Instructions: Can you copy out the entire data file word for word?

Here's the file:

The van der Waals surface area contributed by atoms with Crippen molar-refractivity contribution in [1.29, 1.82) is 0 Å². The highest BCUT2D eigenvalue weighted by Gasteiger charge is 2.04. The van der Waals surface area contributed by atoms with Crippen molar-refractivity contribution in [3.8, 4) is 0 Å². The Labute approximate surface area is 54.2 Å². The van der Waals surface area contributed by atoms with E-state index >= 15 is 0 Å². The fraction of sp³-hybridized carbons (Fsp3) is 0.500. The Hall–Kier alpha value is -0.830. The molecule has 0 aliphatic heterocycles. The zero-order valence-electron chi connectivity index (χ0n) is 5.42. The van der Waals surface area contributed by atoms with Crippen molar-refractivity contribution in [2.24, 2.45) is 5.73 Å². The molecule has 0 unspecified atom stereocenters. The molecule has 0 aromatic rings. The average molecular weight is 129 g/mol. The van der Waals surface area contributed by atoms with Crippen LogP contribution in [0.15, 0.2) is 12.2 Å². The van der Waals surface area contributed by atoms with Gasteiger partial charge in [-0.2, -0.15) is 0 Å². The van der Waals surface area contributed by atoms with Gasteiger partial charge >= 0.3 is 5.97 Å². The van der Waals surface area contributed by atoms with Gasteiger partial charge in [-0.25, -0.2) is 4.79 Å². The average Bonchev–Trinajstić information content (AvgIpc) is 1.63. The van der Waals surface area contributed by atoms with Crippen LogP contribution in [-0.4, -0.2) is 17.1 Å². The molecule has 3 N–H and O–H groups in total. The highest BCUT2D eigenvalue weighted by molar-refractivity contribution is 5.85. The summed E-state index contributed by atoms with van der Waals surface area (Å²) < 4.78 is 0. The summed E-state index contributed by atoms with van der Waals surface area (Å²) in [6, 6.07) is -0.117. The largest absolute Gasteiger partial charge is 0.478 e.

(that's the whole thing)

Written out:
The van der Waals surface area contributed by atoms with Crippen molar-refractivity contribution in [1.29, 1.82) is 0 Å². The highest BCUT2D eigenvalue weighted by Gasteiger charge is 2.04. The van der Waals surface area contributed by atoms with Crippen molar-refractivity contribution in [3.8, 4) is 0 Å². The Labute approximate surface area is 54.2 Å². The van der Waals surface area contributed by atoms with E-state index >= 15 is 0 Å². The fraction of sp³-hybridized carbons (Fsp3) is 0.500. The Hall–Kier alpha value is -0.830. The molecule has 0 aliphatic heterocycles. The zero-order valence-electron chi connectivity index (χ0n) is 5.42. The van der Waals surface area contributed by atoms with Crippen molar-refractivity contribution in [2.24, 2.45) is 5.73 Å². The molecule has 0 unspecified atom stereocenters. The molecule has 0 aromatic rings. The average molecular weight is 129 g/mol. The van der Waals surface area contributed by atoms with Crippen LogP contribution in [0.15, 0.2) is 12.2 Å². The van der Waals surface area contributed by atoms with Gasteiger partial charge in [-0.2, -0.15) is 0 Å². The van der Waals surface area contributed by atoms with Gasteiger partial charge >= 0.3 is 5.97 Å². The van der Waals surface area contributed by atoms with Gasteiger partial charge in [-0.25, -0.2) is 4.79 Å². The average Bonchev–Trinajstić information content (AvgIpc) is 1.63. The van der Waals surface area contributed by atoms with Crippen LogP contribution in [-0.4, -0.2) is 17.1 Å². The molecule has 3 N–H and O–H groups in total. The highest BCUT2D eigenvalue weighted by molar-refractivity contribution is 5.85. The summed E-state index contributed by atoms with van der Waals surface area (Å²) < 4.78 is 0. The summed E-state index contributed by atoms with van der Waals surface area (Å²) in [6, 6.07) is -0.117. The largest absolute Gasteiger partial charge is 0.478 e.